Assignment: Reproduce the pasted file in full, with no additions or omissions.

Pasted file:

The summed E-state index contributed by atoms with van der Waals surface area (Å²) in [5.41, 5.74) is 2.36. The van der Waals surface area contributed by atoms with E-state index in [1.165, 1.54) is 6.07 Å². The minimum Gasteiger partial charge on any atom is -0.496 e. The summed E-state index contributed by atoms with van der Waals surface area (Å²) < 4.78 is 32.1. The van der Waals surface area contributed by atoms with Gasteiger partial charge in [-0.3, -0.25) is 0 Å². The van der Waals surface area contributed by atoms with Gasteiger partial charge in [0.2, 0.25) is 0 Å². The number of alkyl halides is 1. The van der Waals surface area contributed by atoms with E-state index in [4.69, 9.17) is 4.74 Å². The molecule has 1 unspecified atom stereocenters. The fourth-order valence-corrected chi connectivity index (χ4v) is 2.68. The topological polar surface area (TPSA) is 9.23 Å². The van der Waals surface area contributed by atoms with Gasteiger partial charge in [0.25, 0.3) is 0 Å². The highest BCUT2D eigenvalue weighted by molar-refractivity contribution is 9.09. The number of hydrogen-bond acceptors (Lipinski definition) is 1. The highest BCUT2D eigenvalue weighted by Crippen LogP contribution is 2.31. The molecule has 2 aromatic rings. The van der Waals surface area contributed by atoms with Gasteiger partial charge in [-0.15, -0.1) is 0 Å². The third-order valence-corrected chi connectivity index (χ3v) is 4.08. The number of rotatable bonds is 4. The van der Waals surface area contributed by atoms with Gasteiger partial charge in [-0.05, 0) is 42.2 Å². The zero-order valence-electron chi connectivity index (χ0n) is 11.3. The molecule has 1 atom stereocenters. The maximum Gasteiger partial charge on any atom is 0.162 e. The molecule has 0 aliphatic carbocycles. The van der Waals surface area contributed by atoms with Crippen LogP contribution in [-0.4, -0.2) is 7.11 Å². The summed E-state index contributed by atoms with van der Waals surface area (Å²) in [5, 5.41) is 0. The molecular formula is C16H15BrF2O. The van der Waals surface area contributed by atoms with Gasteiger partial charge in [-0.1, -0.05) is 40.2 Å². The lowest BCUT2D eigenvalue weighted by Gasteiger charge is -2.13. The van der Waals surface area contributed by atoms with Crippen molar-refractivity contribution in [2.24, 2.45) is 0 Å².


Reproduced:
The summed E-state index contributed by atoms with van der Waals surface area (Å²) in [5.41, 5.74) is 2.36. The van der Waals surface area contributed by atoms with E-state index in [1.165, 1.54) is 6.07 Å². The minimum Gasteiger partial charge on any atom is -0.496 e. The summed E-state index contributed by atoms with van der Waals surface area (Å²) < 4.78 is 32.1. The van der Waals surface area contributed by atoms with Gasteiger partial charge in [-0.3, -0.25) is 0 Å². The van der Waals surface area contributed by atoms with Gasteiger partial charge in [0.2, 0.25) is 0 Å². The number of alkyl halides is 1. The van der Waals surface area contributed by atoms with E-state index in [4.69, 9.17) is 4.74 Å². The molecule has 1 unspecified atom stereocenters. The fourth-order valence-corrected chi connectivity index (χ4v) is 2.68. The topological polar surface area (TPSA) is 9.23 Å². The van der Waals surface area contributed by atoms with Gasteiger partial charge in [0.25, 0.3) is 0 Å². The highest BCUT2D eigenvalue weighted by molar-refractivity contribution is 9.09. The number of hydrogen-bond acceptors (Lipinski definition) is 1. The highest BCUT2D eigenvalue weighted by Crippen LogP contribution is 2.31. The molecule has 2 aromatic rings. The van der Waals surface area contributed by atoms with Gasteiger partial charge in [-0.15, -0.1) is 0 Å². The third-order valence-corrected chi connectivity index (χ3v) is 4.08. The number of rotatable bonds is 4. The van der Waals surface area contributed by atoms with Gasteiger partial charge in [-0.05, 0) is 42.2 Å². The zero-order valence-electron chi connectivity index (χ0n) is 11.3. The molecule has 1 atom stereocenters. The maximum Gasteiger partial charge on any atom is 0.162 e. The molecule has 0 aliphatic carbocycles. The van der Waals surface area contributed by atoms with Crippen LogP contribution in [-0.4, -0.2) is 7.11 Å². The summed E-state index contributed by atoms with van der Waals surface area (Å²) in [5, 5.41) is 0. The molecular formula is C16H15BrF2O. The van der Waals surface area contributed by atoms with Gasteiger partial charge in [-0.1, -0.05) is 40.2 Å². The lowest BCUT2D eigenvalue weighted by Gasteiger charge is -2.13. The van der Waals surface area contributed by atoms with Crippen molar-refractivity contribution in [2.24, 2.45) is 0 Å².